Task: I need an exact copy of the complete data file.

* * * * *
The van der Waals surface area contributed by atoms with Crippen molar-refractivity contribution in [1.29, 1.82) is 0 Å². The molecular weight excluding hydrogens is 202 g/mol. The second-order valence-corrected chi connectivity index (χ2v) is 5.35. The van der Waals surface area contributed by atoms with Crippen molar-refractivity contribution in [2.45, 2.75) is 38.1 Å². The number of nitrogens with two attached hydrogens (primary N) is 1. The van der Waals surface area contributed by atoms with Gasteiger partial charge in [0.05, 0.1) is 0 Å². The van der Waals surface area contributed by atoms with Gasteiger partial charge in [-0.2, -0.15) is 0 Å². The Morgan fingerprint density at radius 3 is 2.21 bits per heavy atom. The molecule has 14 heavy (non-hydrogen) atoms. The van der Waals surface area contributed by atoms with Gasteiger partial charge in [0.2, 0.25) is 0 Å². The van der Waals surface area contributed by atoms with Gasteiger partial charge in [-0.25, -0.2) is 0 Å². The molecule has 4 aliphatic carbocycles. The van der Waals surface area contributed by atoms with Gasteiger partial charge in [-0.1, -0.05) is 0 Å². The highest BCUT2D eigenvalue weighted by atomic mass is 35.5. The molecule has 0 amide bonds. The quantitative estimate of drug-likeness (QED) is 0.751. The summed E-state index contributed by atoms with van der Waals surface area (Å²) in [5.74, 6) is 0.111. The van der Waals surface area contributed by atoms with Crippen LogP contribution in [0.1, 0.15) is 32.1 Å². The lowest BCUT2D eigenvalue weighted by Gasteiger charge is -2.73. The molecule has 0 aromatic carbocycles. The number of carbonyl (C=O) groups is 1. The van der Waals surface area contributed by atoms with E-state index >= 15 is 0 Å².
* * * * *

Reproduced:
The van der Waals surface area contributed by atoms with Crippen molar-refractivity contribution in [1.29, 1.82) is 0 Å². The molecular weight excluding hydrogens is 202 g/mol. The second-order valence-corrected chi connectivity index (χ2v) is 5.35. The van der Waals surface area contributed by atoms with Crippen molar-refractivity contribution in [2.45, 2.75) is 38.1 Å². The number of nitrogens with two attached hydrogens (primary N) is 1. The van der Waals surface area contributed by atoms with Gasteiger partial charge in [0.05, 0.1) is 0 Å². The van der Waals surface area contributed by atoms with Gasteiger partial charge in [-0.2, -0.15) is 0 Å². The Morgan fingerprint density at radius 3 is 2.21 bits per heavy atom. The molecule has 14 heavy (non-hydrogen) atoms. The van der Waals surface area contributed by atoms with Gasteiger partial charge in [0.2, 0.25) is 0 Å². The van der Waals surface area contributed by atoms with Gasteiger partial charge in [-0.25, -0.2) is 0 Å². The molecule has 4 aliphatic carbocycles. The van der Waals surface area contributed by atoms with Gasteiger partial charge in [-0.1, -0.05) is 0 Å². The highest BCUT2D eigenvalue weighted by atomic mass is 35.5. The molecule has 0 amide bonds. The quantitative estimate of drug-likeness (QED) is 0.751. The summed E-state index contributed by atoms with van der Waals surface area (Å²) in [5.74, 6) is 0.111. The van der Waals surface area contributed by atoms with Crippen LogP contribution in [0.1, 0.15) is 32.1 Å². The lowest BCUT2D eigenvalue weighted by Gasteiger charge is -2.73. The molecule has 0 aromatic carbocycles. The number of carbonyl (C=O) groups is 1. The van der Waals surface area contributed by atoms with E-state index >= 15 is 0 Å².